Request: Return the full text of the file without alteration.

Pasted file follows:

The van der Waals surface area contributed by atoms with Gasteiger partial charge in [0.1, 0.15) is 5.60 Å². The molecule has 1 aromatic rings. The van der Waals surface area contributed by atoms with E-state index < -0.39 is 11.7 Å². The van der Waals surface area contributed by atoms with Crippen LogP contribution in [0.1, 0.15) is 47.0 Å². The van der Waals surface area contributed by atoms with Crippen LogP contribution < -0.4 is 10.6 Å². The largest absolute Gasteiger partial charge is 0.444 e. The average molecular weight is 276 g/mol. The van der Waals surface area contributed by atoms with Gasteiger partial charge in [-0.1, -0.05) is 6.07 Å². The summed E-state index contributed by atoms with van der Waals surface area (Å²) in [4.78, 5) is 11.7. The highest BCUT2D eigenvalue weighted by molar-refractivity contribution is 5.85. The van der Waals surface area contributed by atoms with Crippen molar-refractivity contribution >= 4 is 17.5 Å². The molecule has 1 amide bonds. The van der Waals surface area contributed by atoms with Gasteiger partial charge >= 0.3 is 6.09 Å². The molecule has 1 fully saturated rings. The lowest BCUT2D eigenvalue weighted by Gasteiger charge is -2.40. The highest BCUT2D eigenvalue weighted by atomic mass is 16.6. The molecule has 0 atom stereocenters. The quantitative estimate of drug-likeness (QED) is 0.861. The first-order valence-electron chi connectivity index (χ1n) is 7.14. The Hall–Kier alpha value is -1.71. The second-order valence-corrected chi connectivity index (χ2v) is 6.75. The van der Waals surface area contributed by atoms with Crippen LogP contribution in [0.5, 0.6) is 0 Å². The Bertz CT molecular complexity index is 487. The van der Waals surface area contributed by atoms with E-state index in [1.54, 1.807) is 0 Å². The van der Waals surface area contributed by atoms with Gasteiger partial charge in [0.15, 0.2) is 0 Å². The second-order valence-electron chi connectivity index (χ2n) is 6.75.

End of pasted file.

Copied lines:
The van der Waals surface area contributed by atoms with Gasteiger partial charge in [0.1, 0.15) is 5.60 Å². The molecule has 1 aromatic rings. The van der Waals surface area contributed by atoms with E-state index < -0.39 is 11.7 Å². The van der Waals surface area contributed by atoms with Crippen LogP contribution in [0.1, 0.15) is 47.0 Å². The van der Waals surface area contributed by atoms with Crippen LogP contribution < -0.4 is 10.6 Å². The largest absolute Gasteiger partial charge is 0.444 e. The average molecular weight is 276 g/mol. The van der Waals surface area contributed by atoms with Gasteiger partial charge in [-0.1, -0.05) is 6.07 Å². The summed E-state index contributed by atoms with van der Waals surface area (Å²) in [4.78, 5) is 11.7. The highest BCUT2D eigenvalue weighted by molar-refractivity contribution is 5.85. The van der Waals surface area contributed by atoms with Crippen molar-refractivity contribution >= 4 is 17.5 Å². The molecule has 1 amide bonds. The van der Waals surface area contributed by atoms with Gasteiger partial charge >= 0.3 is 6.09 Å². The molecule has 1 fully saturated rings. The lowest BCUT2D eigenvalue weighted by Gasteiger charge is -2.40. The highest BCUT2D eigenvalue weighted by atomic mass is 16.6. The molecule has 0 atom stereocenters. The quantitative estimate of drug-likeness (QED) is 0.861. The first-order valence-electron chi connectivity index (χ1n) is 7.14. The Hall–Kier alpha value is -1.71. The second-order valence-corrected chi connectivity index (χ2v) is 6.75. The van der Waals surface area contributed by atoms with Crippen LogP contribution in [0.5, 0.6) is 0 Å². The Bertz CT molecular complexity index is 487. The van der Waals surface area contributed by atoms with E-state index in [1.54, 1.807) is 0 Å². The van der Waals surface area contributed by atoms with Gasteiger partial charge in [0.15, 0.2) is 0 Å². The second-order valence-electron chi connectivity index (χ2n) is 6.75.